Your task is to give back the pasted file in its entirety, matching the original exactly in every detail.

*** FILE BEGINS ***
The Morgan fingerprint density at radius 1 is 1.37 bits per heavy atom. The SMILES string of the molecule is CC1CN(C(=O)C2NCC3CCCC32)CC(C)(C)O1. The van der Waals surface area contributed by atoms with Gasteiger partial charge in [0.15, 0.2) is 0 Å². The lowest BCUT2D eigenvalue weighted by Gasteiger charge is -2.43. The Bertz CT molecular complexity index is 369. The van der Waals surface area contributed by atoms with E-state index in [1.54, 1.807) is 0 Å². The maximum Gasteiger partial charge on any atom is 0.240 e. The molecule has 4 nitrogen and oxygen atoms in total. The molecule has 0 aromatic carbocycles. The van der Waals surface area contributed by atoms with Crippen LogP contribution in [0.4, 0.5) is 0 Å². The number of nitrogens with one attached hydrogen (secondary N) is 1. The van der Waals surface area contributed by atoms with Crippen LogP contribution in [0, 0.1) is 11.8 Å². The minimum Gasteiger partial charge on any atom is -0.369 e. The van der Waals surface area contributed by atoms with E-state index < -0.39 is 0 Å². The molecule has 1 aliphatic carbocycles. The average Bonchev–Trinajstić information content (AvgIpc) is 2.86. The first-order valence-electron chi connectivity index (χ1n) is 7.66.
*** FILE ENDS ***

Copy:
The Morgan fingerprint density at radius 1 is 1.37 bits per heavy atom. The SMILES string of the molecule is CC1CN(C(=O)C2NCC3CCCC32)CC(C)(C)O1. The van der Waals surface area contributed by atoms with Gasteiger partial charge in [0.15, 0.2) is 0 Å². The lowest BCUT2D eigenvalue weighted by Gasteiger charge is -2.43. The Bertz CT molecular complexity index is 369. The van der Waals surface area contributed by atoms with E-state index in [1.54, 1.807) is 0 Å². The maximum Gasteiger partial charge on any atom is 0.240 e. The molecule has 4 nitrogen and oxygen atoms in total. The molecule has 0 aromatic carbocycles. The van der Waals surface area contributed by atoms with Crippen LogP contribution in [0.4, 0.5) is 0 Å². The number of nitrogens with one attached hydrogen (secondary N) is 1. The van der Waals surface area contributed by atoms with Crippen LogP contribution in [0, 0.1) is 11.8 Å². The minimum Gasteiger partial charge on any atom is -0.369 e. The van der Waals surface area contributed by atoms with E-state index < -0.39 is 0 Å². The molecule has 1 aliphatic carbocycles. The average Bonchev–Trinajstić information content (AvgIpc) is 2.86. The first-order valence-electron chi connectivity index (χ1n) is 7.66.